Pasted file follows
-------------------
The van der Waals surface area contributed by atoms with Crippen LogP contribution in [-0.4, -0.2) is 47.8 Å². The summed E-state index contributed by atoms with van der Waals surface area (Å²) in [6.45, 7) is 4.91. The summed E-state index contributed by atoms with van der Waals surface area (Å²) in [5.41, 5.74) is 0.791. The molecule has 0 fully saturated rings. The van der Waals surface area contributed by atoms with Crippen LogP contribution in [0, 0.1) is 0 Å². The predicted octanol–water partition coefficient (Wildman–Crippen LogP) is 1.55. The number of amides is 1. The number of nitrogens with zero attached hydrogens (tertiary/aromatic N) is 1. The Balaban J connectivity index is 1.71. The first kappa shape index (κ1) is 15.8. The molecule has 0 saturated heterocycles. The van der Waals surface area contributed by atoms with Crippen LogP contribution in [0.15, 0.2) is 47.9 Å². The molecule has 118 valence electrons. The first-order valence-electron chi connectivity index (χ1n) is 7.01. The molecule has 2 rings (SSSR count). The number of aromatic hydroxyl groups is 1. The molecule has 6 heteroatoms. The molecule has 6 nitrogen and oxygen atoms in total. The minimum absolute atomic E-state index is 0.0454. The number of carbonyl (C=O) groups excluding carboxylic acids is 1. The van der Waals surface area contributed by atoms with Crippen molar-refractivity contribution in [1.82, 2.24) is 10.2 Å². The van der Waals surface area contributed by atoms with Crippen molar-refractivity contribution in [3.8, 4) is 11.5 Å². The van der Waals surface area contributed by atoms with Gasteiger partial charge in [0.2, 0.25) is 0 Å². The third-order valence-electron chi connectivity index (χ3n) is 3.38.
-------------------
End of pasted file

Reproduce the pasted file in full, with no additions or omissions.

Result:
The van der Waals surface area contributed by atoms with Crippen LogP contribution in [-0.4, -0.2) is 47.8 Å². The summed E-state index contributed by atoms with van der Waals surface area (Å²) in [6.45, 7) is 4.91. The summed E-state index contributed by atoms with van der Waals surface area (Å²) in [5.41, 5.74) is 0.791. The molecule has 0 fully saturated rings. The van der Waals surface area contributed by atoms with Crippen LogP contribution in [0, 0.1) is 0 Å². The predicted octanol–water partition coefficient (Wildman–Crippen LogP) is 1.55. The number of amides is 1. The number of nitrogens with zero attached hydrogens (tertiary/aromatic N) is 1. The Balaban J connectivity index is 1.71. The first kappa shape index (κ1) is 15.8. The molecule has 0 saturated heterocycles. The van der Waals surface area contributed by atoms with Crippen LogP contribution in [0.15, 0.2) is 47.9 Å². The molecule has 118 valence electrons. The first-order valence-electron chi connectivity index (χ1n) is 7.01. The molecule has 2 rings (SSSR count). The number of aromatic hydroxyl groups is 1. The molecule has 6 heteroatoms. The molecule has 6 nitrogen and oxygen atoms in total. The minimum absolute atomic E-state index is 0.0454. The number of carbonyl (C=O) groups excluding carboxylic acids is 1. The van der Waals surface area contributed by atoms with Crippen molar-refractivity contribution in [1.82, 2.24) is 10.2 Å². The van der Waals surface area contributed by atoms with Crippen molar-refractivity contribution in [3.8, 4) is 11.5 Å². The van der Waals surface area contributed by atoms with Gasteiger partial charge in [0.2, 0.25) is 0 Å². The third-order valence-electron chi connectivity index (χ3n) is 3.38.